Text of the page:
Furthermore, exercising the "attention muscle," burns energy. But, just like any physical training, we can only keep going for so long. Research shows that initially, most of us can only concentrate deeply for up to an hour a day. Experts at deep work can expand this to 4 hours, but few exceed this.
Work Smarter, Not Harder
We've all heard the phrase, "work smarter, not harder." It's a big adjustment to make, because we've put so much value into working longer hours. Just because you're spending more time at the office, doesn't mean you're performing any better. You're probably just working harder at shallow work.
Newport encourages working smarter and developing your ability to delve into deep work. It's not easy - especially if you get distracted quickly. Deep Work offers some practical tips to help boost your focus fitness and, in turn, maximize your output.
Firstly, make deep work part of your routine. Understand that willpower alone, won't ensure you commit to doing deep work: you need to make it part of your routine. Think of the things and environment that might support you, like a nice cup of coffee to get you going.
You can schedule deep work, so look at your calendar and make time for it. It's best to find a dedicated space, where you know you won't be interrupted, and also when you feel you're most likely to be productive. Start slowly, by scheduling just an hour, and choose a time when you feel most alert. Once you've got the process started, try turning this into a daily habit that you can sustain. If you can only schedule time weekly, then be sure to set aside at least one full day.
If you work from home, find your space, put up the do-not-disturb sign, and practice digital minimalism. Switch off your phone or set it to airplane mode, shut down all web browsers, and, if you can, disconnect from the internet altogether.
If you're in an office environment, it's a good idea to use noise-canceling headphones, or ask if you can work remotely.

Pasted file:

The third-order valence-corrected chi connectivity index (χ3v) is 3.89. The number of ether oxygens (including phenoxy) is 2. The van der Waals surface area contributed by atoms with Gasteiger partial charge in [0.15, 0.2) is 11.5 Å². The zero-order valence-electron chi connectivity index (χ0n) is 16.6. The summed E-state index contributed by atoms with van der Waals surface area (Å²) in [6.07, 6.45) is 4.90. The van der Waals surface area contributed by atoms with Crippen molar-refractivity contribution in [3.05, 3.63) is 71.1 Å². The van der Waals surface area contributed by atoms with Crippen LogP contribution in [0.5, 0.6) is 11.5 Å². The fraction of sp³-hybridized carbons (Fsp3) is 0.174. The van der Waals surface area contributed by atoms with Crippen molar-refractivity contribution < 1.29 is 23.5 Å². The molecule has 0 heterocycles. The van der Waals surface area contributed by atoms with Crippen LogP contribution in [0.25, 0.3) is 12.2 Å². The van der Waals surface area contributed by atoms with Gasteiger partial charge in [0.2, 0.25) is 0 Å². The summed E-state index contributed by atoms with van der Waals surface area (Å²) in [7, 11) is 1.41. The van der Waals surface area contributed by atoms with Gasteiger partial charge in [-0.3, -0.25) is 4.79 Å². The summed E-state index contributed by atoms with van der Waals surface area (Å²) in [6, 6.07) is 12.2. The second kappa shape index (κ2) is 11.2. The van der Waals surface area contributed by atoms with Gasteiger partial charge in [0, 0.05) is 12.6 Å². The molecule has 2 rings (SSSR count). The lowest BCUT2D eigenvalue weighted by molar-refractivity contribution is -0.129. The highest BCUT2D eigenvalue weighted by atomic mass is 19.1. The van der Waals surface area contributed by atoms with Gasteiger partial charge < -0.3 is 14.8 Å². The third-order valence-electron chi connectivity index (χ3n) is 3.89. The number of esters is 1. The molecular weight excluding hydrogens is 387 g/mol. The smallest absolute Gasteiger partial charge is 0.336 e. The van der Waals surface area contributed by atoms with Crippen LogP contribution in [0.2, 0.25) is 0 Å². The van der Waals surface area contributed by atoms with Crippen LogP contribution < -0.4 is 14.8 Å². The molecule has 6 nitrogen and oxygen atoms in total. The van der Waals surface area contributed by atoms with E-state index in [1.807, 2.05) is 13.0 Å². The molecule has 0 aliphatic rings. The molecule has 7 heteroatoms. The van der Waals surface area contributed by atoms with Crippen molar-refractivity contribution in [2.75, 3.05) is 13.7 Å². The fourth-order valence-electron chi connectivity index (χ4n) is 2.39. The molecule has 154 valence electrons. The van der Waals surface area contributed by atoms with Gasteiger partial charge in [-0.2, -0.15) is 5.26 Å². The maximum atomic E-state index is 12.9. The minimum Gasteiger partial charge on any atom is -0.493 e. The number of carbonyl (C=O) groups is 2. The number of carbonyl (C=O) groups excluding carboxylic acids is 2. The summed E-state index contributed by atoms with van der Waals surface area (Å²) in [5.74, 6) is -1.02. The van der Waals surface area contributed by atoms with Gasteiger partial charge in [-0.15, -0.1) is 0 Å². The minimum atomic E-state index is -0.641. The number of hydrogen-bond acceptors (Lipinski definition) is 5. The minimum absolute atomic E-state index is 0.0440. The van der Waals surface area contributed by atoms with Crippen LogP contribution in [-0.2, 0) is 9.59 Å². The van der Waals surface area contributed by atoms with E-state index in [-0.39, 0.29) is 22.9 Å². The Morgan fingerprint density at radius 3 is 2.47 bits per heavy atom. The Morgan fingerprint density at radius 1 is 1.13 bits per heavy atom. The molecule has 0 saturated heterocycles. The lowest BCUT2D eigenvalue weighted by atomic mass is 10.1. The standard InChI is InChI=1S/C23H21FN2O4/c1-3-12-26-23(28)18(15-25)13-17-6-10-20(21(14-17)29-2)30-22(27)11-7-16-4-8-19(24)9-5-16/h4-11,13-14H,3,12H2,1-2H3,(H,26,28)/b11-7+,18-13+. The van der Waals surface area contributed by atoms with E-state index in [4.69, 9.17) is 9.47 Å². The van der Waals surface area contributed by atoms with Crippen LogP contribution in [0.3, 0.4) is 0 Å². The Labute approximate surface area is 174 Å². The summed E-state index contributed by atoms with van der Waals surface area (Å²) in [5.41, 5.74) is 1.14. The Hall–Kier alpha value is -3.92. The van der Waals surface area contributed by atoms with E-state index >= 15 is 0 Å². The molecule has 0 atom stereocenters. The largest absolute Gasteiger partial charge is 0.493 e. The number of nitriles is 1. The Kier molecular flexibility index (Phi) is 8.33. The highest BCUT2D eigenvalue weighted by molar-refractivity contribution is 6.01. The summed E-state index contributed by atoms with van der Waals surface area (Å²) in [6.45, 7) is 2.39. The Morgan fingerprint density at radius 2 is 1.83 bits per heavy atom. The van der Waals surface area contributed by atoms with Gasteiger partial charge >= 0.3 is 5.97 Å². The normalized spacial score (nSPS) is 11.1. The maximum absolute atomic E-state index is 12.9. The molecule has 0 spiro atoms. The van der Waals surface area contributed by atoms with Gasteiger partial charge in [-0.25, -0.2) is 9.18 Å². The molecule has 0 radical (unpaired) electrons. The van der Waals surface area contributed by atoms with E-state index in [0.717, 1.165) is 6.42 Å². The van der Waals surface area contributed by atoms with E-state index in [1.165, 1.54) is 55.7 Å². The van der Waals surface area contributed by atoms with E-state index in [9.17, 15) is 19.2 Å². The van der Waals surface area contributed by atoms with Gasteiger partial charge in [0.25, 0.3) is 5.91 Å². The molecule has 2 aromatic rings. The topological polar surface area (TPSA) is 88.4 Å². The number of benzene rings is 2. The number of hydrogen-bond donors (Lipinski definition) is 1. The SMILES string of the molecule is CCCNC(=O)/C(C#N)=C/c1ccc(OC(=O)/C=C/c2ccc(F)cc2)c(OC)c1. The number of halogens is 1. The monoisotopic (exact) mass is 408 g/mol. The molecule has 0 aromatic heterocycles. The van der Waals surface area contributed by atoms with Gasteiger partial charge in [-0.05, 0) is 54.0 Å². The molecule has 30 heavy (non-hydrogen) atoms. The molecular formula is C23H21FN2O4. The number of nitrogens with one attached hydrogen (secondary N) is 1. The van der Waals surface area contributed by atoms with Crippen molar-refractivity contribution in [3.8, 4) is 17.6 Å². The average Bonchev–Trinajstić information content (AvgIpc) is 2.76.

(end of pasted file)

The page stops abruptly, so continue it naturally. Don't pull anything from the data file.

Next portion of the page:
The key to making deep work part of your life is to commit to this schedule ruthlessly. A scoreboard can help with motivation, and to help keep you on track. For example, Newport keeps a calendar on his wall, where he records the hours he spends each day doing deep work.
Another huge motivating factor, is cultivating time awareness. Try doing a time cost analysis. Question how much time you spend on shallow work instead of deep work. Bring intention to what steals your attention and get rid of the distractions.
Newport divides his day into time blocks of half-hour slots. The night before, he allocates tasks to these slots and is disciplined about sticking to time limits. He ends each week with a review where he evaluates what works and what doesn't, and he adjusts accordingly.
The good news is, it's not all work and no play.
The Importance of Downtime
Downtime is just as significant as focused time. Every single one of us needs to be as committed as possible to making time for restorative rest. As with deep work, downtime requires scheduling and commitment.
Rest restores the energy needed for focused attention, and it's important to plan things during downtime that make you feel revitalized. And no, Netflix alone doesn't cut it. The idea is to take long walks, go for a jog, hang out with friends, play sports, listen to music or read a book. Newport advises doing anything that will help you to unwind, because when you unwind, your brain re-energizes.
Most of us are guilty of bringing work home with us. Newport argues that when you finish your workday, you should close it off completely. So, clear everything to be neutral on your computer, and then schedule tasks for the following day.
The premise is that once your workday is over, relaxation should begin. Relaxation time is when the magic happens. This time is when your conscious mind rests, and the unconscious mind takes over, which can lead to new and creative insights.
At this stage, the brain switches from a focused mode of thinking to a mind-wandering mode. This mode is when we absorb the stored information, and start to make creative connections. It's that "shower moment" epiphany when the solution to that sticky problem hits you - the one that's kept you puzzled for weeks.
Perhaps Deep Work offers a somewhat idealized view of the world where everyone is highly productive, creative, efficient, and fulfilled. But, if you look at the current work landscape, it's a mess of distractions, needless busywork, and grandiose claims of multitasking ability.
All of the best, and most creative work, emerges from a state of clear focus and careful attention. So, perhaps deep work, along with restorative rest is just the antidote we need. Deep Work is a guide that shows us that we can take back control of our time, eliminate distractions, and improve our overall focus.
Focus, and not time, is what we all need more of, to do the work that matters.